"I got lucky because I tracked the order status on the Western Union site. It said the funds were not picked up yet," he said. "I quickly called them and told them to cancel it. I got my money back, minus their fee of $324. I'm still out $324, but it could have been a lot worse."
Stull said the car fraud is the most common and costs members an average of $4,500.
Another scam is phony jobs on job-search sites. The "employment" involves processing payments, and sure enough, a payment comes into the person's account. Then comes a call that there's been a mistake and instructions to refund some money. The victim finds too late that the incoming check is bad. His outgoing check is good -- but gone.
"These victims have no one to help them," Stull said. "There's no way for the police to go after someone in a foreign country."
Other bankers see similar trouble. "In the past year, there seems to be an increase in this type of activity," said Stephen Kelly, president of Rhinebeck Savings Bank.
Ulster County Consumer Fraud Bureau Director Jonathan VanVlack said the car scam is a modern variation on what's known as the old "bulletin board" scheme.
"We used to have bulletin boards in the supermarket. Now we have bulletin boards on the Internet," VanVlack said.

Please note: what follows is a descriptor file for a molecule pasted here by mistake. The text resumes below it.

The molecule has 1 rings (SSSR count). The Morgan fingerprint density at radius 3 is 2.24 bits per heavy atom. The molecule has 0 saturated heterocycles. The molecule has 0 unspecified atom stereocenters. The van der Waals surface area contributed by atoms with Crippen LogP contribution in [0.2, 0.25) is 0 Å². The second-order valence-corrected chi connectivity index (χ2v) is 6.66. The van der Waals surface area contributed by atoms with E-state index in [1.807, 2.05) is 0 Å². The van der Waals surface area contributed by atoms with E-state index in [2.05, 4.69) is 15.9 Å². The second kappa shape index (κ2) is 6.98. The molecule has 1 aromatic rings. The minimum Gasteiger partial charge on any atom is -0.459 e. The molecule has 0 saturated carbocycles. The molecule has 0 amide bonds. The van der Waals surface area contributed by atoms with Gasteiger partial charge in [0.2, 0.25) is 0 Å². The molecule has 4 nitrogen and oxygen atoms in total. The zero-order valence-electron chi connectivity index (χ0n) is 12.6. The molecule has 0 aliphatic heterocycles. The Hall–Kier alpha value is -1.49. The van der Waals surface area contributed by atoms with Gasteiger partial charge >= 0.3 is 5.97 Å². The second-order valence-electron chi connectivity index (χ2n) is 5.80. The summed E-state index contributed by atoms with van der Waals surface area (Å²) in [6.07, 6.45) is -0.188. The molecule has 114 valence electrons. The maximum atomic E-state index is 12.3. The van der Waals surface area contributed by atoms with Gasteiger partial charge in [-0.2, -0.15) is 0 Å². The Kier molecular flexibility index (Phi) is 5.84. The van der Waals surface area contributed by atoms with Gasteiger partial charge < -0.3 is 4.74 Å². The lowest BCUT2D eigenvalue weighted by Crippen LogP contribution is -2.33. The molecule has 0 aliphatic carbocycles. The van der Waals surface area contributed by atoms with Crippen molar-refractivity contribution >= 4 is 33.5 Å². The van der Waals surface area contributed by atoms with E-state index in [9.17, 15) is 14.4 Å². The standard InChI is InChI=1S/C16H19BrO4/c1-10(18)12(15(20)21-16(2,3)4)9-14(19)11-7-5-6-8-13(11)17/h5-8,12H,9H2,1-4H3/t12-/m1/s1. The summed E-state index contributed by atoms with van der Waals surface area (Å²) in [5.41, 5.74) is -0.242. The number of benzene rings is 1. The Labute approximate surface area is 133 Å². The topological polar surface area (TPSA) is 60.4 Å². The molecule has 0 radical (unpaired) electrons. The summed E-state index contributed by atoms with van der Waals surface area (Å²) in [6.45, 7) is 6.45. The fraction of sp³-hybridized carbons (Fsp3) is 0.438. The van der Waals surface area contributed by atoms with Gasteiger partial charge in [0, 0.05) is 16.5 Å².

FRAUD RED FLAGS
- A cashier's check for something you have sold over the Internet.
- A request to wire or otherwise return part of a check's proceeds to a third party.
- Purchase offers from strangers whose identity proves hard to independently verify.
- Checks for more than the agreed-upon price.
- A request for bank account details or a voided check for a one-time deal.
Nigerian Counterfeit Check Scam targets sellers of items on the Internet
BY MARK BOWES - TIMES-DISPATCH STAFF WRITER
05/29/04 - A Henrico County woman believed she had found the perfect buyer for a wedding dress she was selling on the Internet.
A man who said he lived in Spain e-mailed the woman, offering to pay $400 above her $250 asking price.
To the woman's delight, the man offered other financial incentives as well. All she had to do was cash and deposit into her personal account a $4,500 third-party check, which would be mailed to her.
She could keep $650 for the dress, $250 for shipping it overseas and an additional $150 as a fee for wiring him the balance of the check, more than $3,000. The deal, which sounded too good to be true, proved to be just that.
The authentic-looking check was counterfeit. The fraud, however, wasn't discovered until after the woman had deposited the fake BB&T check into her First Market Bank account and sent the con artist the balance.
The woman, who doesn't want to be identified, is now stuck with a $4,500 loss. Her bank account has been frozen until the money can be repaid.
Police say the woman is one of the area's latest victims in a scam that is being perpetrated nationally, as a growing number of people peddle personal items on the Internet. The Henrico woman advertised her dress on a local Web site.